Google will adapt its search engine to the skin tone of Internet users

Google will adapt its search engine to the skin tone of Internet users

The company has introduced a palette of ten skin tones that will allow a better representation of search results, especially on Google Images.

On the occasion of its 2022 annual conference, Google presented its latest projects and products to be released. Among these, the company announced a new tool to enhance the representation of different skin tones on the web.

More precisely, it is a file A new spectrum of ten skin colorsIt was created in partnership with physician and sociologist Ellis Monk. This tool is called the Monk Skin Tone Scale, which is the repository of monk skin tones in English.

Such a panel will allow, for example, artificial intelligence to better recognize faces, regardless of their skin color. Algorithms, from Google or other tech giants, are regularly criticized for their ignorance of black skin, opening the door to discriminatory bias.

These tools generally have difficulty recognizing or identifying dark-skinned people. Many companies have also realized this in recent years, and have announced improvement projects.

10 degrees of monk skin tone scale
10 Shades of Monk Skin Tone Scale © Google

Improved search results

In fact, a palette of different skin tones will be presented within the search engine to direct the user to the most relevant results.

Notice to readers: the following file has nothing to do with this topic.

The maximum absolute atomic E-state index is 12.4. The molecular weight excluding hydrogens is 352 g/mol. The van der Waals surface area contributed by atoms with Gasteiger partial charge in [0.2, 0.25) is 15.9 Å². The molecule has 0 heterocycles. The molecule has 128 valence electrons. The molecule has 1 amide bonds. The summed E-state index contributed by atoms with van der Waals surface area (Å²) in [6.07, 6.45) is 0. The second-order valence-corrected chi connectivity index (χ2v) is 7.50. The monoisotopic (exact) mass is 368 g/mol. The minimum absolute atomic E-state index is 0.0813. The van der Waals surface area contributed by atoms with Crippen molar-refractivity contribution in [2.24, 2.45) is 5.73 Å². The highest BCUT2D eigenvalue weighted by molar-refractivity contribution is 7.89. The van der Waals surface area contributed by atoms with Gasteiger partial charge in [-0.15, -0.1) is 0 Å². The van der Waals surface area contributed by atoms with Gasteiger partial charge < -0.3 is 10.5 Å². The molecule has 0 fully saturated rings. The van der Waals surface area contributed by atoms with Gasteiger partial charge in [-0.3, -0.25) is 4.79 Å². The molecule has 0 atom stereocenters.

“When you search for makeup-related image examples in Google Images, you’ll now see an option to narrow your results by skin tone. So if you’re searching for ‘daily eye shadow’ or ‘bridal makeup’, you’ll find results more tailored to your needs,” he specifies. Google press release.

Improved Google search tool
Enhanced Google Search Tool © Google

Finally, the panel will also be integrated into the Google Photos auto corrector, in order to better reflect the original shadows.

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Google has given it a collaborative career by encouraging internet users to use “this new blanket scheme for naming their content with attributes such as skin tone, color and hair texture”. This way, their content should be better noted by other platforms.

Early last year, Google announced an improvement in facial recognition methodologies, notably by abandoning the historical Fitzpatrick rating, which was created in 1975 and considered to be of little variety. The latter includes six skin tones, four of which are white and only two are dark.

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